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FDA Approves Expanded Indication for Quadrivalent Influenza Vaccine

JAN 12, 2018 | JENNA PAYESKO
The US Food and Drug Administration’s Center for Biologics Evaluation and Research has approved expanding the indication for GlaxoSmithKline’s Fluarix Quadrivalent (influenza vaccine) to include use in those aged 6 months and older.

First approved in 2012, Fluarix Quadrivalent covers 4 strains of influenza—two strains of influenza A and 2 strains of influenza B. The safety profile for the vaccine is comparable to trivalent influenza vaccines, according to GlaxoSmithKline. Before the expanded indication, the vaccine was only approved for use in those aged 3 years and older.

“The flu vaccine is the one vaccine that people of almost all ages — from 6-month old infants to older adults — should receive annually,” Patrick Desbiens, senior vice president, US Vaccines, said in a statement. “We can now offer 2 flu vaccines that enable providers to use the same vaccine dose to help protect all recommended persons aged 6 months and older against this potentially serious illness.”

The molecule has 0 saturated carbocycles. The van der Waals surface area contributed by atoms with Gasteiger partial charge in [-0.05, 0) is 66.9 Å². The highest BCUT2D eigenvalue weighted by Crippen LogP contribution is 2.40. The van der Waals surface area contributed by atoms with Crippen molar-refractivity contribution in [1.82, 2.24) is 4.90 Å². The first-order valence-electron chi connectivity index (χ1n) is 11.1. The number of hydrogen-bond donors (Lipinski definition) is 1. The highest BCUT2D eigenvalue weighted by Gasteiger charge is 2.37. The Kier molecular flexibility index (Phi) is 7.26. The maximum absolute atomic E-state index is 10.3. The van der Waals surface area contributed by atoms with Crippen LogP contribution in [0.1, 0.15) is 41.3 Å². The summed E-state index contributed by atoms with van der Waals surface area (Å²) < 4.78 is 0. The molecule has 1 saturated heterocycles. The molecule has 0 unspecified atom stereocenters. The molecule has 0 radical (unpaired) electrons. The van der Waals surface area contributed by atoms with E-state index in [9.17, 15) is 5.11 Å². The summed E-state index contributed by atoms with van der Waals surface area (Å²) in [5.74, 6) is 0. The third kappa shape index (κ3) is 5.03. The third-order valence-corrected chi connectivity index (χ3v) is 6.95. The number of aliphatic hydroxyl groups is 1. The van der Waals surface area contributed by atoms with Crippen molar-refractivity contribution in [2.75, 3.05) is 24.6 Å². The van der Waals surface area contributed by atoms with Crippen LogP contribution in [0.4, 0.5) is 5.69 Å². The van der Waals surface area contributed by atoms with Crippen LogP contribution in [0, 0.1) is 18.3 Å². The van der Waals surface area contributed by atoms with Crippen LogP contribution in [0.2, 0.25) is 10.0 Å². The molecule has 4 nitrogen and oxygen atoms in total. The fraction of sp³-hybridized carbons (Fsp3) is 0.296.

The supplemental biologics license application, submitted in March 2017, was based on a phase 3 pivotal study of the efficacy of the vaccine in children between the ages of 6 and 35 months, as well as 2 supportive studies.

The most common solicited adverse effect reaction in adults was pain, while the most common systemic adverse effects in adults were muscle aches, headaches, and fatigue.

In children aged 6 through 35 months, the most common solicited adverse effects were pain and redness; the most common systemic adverse reactions were irritability, loss of appetite, and drowsiness.

Common solicited adverse effects in children 3–17 years of age included pain, redness, and swelling. In those 3–5 years of age, the most common systemic adverse effects included drowsiness, irritability, and loss of appetite.

Children aged 6–17 years old reported fatigue, muscle aches, headache, arthralgia and gastrointestinal symptoms as the most common systemic adverse effects.
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